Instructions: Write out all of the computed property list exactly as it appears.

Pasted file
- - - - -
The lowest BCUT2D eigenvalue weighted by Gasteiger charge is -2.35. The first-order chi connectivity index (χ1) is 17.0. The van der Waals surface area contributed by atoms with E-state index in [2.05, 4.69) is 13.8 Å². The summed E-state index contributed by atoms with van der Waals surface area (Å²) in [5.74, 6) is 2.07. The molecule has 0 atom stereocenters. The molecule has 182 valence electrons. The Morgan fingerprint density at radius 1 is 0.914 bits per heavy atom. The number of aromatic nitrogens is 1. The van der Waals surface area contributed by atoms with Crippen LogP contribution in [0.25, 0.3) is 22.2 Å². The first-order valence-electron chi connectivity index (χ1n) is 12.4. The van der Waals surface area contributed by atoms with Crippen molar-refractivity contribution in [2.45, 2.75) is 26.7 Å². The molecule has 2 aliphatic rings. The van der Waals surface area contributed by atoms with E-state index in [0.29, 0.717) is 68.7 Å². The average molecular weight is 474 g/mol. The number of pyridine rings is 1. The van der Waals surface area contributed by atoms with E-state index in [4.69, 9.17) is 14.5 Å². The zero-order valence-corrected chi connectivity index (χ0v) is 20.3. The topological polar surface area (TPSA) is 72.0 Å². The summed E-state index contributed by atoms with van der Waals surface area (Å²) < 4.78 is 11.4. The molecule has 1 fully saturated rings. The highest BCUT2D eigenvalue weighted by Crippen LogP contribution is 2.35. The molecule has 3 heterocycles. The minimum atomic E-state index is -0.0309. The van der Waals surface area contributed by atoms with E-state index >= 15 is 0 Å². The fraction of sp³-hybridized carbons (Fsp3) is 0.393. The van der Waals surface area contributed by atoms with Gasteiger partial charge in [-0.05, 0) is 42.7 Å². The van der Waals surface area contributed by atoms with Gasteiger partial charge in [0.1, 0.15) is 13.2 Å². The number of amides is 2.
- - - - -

The lowest BCUT2D eigenvalue weighted by Gasteiger charge is -2.35. The first-order chi connectivity index (χ1) is 17.0. The van der Waals surface area contributed by atoms with E-state index in [2.05, 4.69) is 13.8 Å². The summed E-state index contributed by atoms with van der Waals surface area (Å²) in [5.74, 6) is 2.07. The molecule has 0 atom stereocenters. The molecule has 182 valence electrons. The Morgan fingerprint density at radius 1 is 0.914 bits per heavy atom. The number of aromatic nitrogens is 1. The van der Waals surface area contributed by atoms with Crippen LogP contribution in [0.25, 0.3) is 22.2 Å². The first-order valence-electron chi connectivity index (χ1n) is 12.4. The van der Waals surface area contributed by atoms with Crippen molar-refractivity contribution in [2.45, 2.75) is 26.7 Å². The molecule has 2 aliphatic rings. The van der Waals surface area contributed by atoms with E-state index in [0.29, 0.717) is 68.7 Å². The average molecular weight is 474 g/mol. The number of pyridine rings is 1. The van der Waals surface area contributed by atoms with E-state index in [4.69, 9.17) is 14.5 Å². The zero-order valence-corrected chi connectivity index (χ0v) is 20.3. The topological polar surface area (TPSA) is 72.0 Å². The summed E-state index contributed by atoms with van der Waals surface area (Å²) < 4.78 is 11.4. The molecule has 1 fully saturated rings. The highest BCUT2D eigenvalue weighted by Crippen LogP contribution is 2.35. The molecule has 3 heterocycles. The minimum atomic E-state index is -0.0309. The van der Waals surface area contributed by atoms with E-state index >= 15 is 0 Å². The fraction of sp³-hybridized carbons (Fsp3) is 0.393. The van der Waals surface area contributed by atoms with Gasteiger partial charge in [-0.05, 0) is 42.7 Å². The van der Waals surface area contributed by atoms with Gasteiger partial charge in [0.1, 0.15) is 13.2 Å². The number of amides is 2.